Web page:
A scientist’s thoughts materialize as an army of invisible brain-shaped monsters (complete with spinal-cord tails!) who terrorize an American military base in this nightmarish chiller, directed by Arthur Crabtree.
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Plays out more like horror-mystery for which we wait to see who or what is behind the strange incidents in the story, but its gory climax is quite memorable to watch with its "brainy" special effects that continues to thrill audiences today (whether it's hokey or not).
Like many low budget horror films of the era, the first two acts are pretty boring and insubstantial. When many of those films finally revealed the monster, however, it was laughably goofy and anticlimactic. The monsters in this one, though, are like Ray Harryhausen-meets-David Lynch and the spectacle of their violent destruction is worth the wait.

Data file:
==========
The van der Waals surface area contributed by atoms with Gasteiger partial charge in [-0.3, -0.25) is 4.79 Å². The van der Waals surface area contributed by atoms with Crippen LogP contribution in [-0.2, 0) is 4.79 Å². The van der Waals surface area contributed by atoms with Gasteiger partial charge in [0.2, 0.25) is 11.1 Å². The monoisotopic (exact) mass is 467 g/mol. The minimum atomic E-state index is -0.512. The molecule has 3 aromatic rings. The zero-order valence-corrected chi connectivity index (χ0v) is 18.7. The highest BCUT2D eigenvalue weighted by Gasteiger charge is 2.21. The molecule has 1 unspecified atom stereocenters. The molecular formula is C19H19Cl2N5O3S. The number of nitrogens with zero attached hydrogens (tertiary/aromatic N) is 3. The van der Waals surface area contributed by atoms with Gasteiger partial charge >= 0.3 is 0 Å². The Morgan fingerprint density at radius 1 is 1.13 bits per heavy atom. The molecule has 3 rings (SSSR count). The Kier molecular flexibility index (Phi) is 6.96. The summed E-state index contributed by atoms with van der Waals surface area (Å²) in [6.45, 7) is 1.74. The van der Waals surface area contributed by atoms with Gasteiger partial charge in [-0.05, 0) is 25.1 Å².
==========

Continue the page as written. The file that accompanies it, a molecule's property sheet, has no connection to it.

"An invisible threat" opens a lot of allegorical avenues, and this one makes sure to really state what the concern is (nuclear power), but so much of its admittedly short run time is a drag. I did like the satellite precursor to the "enhance!" phenomenon - this machine even lets you know when you're approaching the danger zone
This movie has it all: radiation plants, the mad professor, Russians, thought materialization and vampirism.
Besides, this movies wins the spectator over with superb fallacy and almost enchanting visual effects.
It's hilarious. Watch it.